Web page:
Adela's story: January doesn't have to be dry, but you should be living your best life

Adela Meer | January 2023 | 8 minutes

In her fourth year of mindful drinking, Adela explores how Dry January helped change her relationship with alcohol

My journey began like most on the 1 January 2020. I woke up with a terrible hangover. Alcohol was no longer giving me that buzz and I felt sick, anxious, sleep deprived, depressed and guilty every time I drank.

But despite this self-disgust the truth was I didn't want to give it up completely. I didn't feel that total sobriety was a realistic approach for me. Knowing my personality type I felt this would just want to make me do it more.

The desire to do something repeatedly comes from the idea that you enjoy it. The only way to shatter these beliefs is to see what happens when you don't do it. I'd read somewhere that it takes at least four months to break any habit, so instead of Dry January, I committed myself to four months of living alcohol-free. I told myself that after I could go back to whatever the alcohol world looked like to me.

The first month was quite torturous and weekends felt dull. With the help of the amazing alcohol-free market and a diary, I got through 31 days. I felt energised to continue. I completed my four months and the rest of the year moderated so that I only drank for 5% of it, compared to 50% before. I had experienced daily life alcohol-free, and it was enlightening.

I am now entering my fourth year of mindful drinking.

Every year since I began, I have noted all the drinks I have consumed and the number of days and percentage of the year that I drank. Logging the entries became a development process which gained me entry to the other side: life without alcohol as my constant sidekick.

My aim was a realistic relationship with alcohol which I still enjoy drinking when I want to.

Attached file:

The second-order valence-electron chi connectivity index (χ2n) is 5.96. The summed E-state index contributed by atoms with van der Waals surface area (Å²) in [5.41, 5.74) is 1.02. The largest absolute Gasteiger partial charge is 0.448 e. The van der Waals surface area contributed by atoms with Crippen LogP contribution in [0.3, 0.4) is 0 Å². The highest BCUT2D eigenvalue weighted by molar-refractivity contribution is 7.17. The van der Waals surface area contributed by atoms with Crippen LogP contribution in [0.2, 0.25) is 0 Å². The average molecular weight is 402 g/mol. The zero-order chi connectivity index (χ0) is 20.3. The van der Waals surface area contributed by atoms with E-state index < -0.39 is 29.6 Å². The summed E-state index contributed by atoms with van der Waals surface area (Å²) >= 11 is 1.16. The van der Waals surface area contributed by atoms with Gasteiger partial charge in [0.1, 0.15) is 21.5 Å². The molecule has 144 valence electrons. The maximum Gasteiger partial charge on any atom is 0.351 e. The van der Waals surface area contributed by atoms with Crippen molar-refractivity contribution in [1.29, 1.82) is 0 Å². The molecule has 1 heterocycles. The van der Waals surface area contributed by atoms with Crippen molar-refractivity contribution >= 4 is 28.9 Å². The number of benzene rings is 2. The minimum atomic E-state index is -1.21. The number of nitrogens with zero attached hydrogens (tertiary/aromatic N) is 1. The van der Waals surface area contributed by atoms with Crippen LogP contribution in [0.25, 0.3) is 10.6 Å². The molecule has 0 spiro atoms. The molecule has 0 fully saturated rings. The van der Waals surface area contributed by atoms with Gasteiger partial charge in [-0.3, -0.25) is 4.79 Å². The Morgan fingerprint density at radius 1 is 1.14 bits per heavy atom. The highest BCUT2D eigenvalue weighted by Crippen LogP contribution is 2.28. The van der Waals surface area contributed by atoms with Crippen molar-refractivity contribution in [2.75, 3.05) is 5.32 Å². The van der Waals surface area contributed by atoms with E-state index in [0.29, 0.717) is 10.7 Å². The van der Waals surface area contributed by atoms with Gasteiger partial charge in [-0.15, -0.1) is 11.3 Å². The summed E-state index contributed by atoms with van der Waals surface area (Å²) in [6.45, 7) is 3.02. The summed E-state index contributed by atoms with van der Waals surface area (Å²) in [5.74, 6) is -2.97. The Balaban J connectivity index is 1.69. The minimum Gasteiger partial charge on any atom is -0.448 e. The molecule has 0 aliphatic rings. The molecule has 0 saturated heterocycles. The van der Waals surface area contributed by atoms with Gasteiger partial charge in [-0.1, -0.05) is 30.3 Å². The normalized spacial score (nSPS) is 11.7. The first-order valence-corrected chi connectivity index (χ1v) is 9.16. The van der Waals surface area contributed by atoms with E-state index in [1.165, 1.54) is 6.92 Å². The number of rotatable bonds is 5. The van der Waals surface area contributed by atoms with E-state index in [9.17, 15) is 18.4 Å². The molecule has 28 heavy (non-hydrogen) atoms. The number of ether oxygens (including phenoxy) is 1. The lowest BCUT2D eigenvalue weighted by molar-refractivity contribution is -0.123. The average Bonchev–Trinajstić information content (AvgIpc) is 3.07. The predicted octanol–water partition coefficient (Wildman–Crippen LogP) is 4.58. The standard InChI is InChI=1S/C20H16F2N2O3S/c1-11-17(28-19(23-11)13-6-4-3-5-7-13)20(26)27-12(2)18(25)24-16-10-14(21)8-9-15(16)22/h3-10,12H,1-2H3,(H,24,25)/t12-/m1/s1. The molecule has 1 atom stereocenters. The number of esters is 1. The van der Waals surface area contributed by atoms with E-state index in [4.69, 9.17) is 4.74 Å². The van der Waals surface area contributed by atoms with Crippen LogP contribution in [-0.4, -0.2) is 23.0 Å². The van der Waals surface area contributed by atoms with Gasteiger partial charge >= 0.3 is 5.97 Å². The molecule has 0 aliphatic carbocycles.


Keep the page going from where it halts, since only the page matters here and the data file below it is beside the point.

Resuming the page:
Alcohol is no longer my boss.

Alcohol is now just an option amongst a vast landscape which offers many more positives without it.

I gave a lot away to alcohol. Without it I have got many things back. These are now my motivations:

1. Do it for your children as they mirror all your worst habits.

2. Do it to embrace old age, without it you put your best foot forward for dealing with it.

3. Do it for peace of mind and stability.

4. Do it to embrace the mundane, it’s important to really enjoy the simple things in life.

5. Do it to define happiness. 95% of the time we are doing life admin. That's the bit we need to enjoy, the 5% party time requires no effort.

6. Do it because life isn’t a rush to the weekend. Everyday should be made the most of and can be pleasurable.

7. Do it because life is not supposed to be a chore. Consistency and predictability win over highs and lows all day long.

8. Do it because life is short and filling it with booze doesn’t make it any longer.

9. Do it because discovering yourself cannot be done when the real you is masked.

10. Do it because despite the fact everyone is doing it, you don’t need to follow the crowd.

11. Do it because you’ve always done it and trying something new is eye opening.

12. Do it because you can. Nobody makes us drink. Don't be a passenger to your habit.

Remember nothing is forever, you can always go back but I don’t think you will want to go back to how you were.

I used to be a committed drinker. It is now hard to commit to drinking: the hangover, the anxiety, the hormone disruption. Panic attacks are a thing of my past. I used to get them everywhere. I now understand that for me, they were fuelled by alcohol. It would be impossible to commit to those downsides on a regular basis again. This is the foresight of a break. You get to see what damage it is doing to your life and that is key to changing it.

Habits are there to be broken. They are routines we have assumed and have done so for many individual and complex reasons. Find yours and change the pattern.

Sign up to Dry January now to better your relationship with alcohol this month and beyond

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